Computer beats human at Go
A computer program has beaten a human champion at the ancient Chinese board game Go. It marked a significant advance for development of artificial intelligence.
The program had taught itself how to win. Its developers say its learning strategy may someday let computers help solve real-world problems. Those could include making medical diagnoses and pursuing scientific research.
The program and its victory are described in a paper released by the journal Nature.
Computers previously have surpassed humans for other games. Those include chess, checkers and backgammon. But among classic games, Go has long been viewed as the most challenging for artificial intelligence to master.
Go originated in China more than 2,500 years ago. The game involves two players who take turns putting markers on a checkerboard-like grid. The object is to surround more area on the board with the markers than one's opponent. Players capture the opponent's pieces by surrounding them.
The rules are simple. But playing it is not. It's "probably the most complex game ever devised by humans," Dennis Hassabis of Google DeepMind in London, one of the study authors, told reporters.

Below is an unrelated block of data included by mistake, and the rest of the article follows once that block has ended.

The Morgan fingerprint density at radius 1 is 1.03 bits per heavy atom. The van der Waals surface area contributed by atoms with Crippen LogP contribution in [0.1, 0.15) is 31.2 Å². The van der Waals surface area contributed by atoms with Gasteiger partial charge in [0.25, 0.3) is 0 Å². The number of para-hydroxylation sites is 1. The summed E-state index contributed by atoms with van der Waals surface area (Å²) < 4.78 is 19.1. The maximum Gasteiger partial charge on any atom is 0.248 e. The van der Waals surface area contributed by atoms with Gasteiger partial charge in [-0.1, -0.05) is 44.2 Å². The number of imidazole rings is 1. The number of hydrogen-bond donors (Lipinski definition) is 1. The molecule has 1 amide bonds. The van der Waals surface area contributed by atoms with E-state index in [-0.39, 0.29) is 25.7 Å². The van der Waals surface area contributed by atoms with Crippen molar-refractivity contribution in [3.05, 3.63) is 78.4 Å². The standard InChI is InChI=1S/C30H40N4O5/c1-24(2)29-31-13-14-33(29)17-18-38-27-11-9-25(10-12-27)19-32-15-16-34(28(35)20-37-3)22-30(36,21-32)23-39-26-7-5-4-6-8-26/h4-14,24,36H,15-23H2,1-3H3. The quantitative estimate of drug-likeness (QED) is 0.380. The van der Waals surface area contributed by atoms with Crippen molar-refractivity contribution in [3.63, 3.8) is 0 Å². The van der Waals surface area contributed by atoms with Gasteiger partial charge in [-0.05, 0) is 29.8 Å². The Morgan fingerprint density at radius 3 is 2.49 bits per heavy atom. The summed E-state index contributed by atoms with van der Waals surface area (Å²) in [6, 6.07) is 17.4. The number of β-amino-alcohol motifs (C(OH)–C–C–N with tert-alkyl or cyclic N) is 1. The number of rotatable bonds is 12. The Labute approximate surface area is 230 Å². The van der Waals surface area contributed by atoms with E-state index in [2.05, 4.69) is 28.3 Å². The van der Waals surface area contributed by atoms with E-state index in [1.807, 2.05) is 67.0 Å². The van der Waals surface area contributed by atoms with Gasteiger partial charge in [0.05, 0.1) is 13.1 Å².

The new program is called AlphaGo. It beat the European champion in all five games of a match in October, the Nature paper reports.
In March, AlphaGo will face legendary player Lee Sedol in Seoul, South Korea, for a $1 million prize, Hassabis said.
Martin Mueller is a computing science professor at the University of Alberta in Canada that has worked on Go programs for 30 years. He didn't participate in AlphaGo. He said the new program "is really a big step up from everything else we've seen. It's a very, very impressive piece of work."
CRITICAL THINKING QUESTION
What was key to the computer's success?
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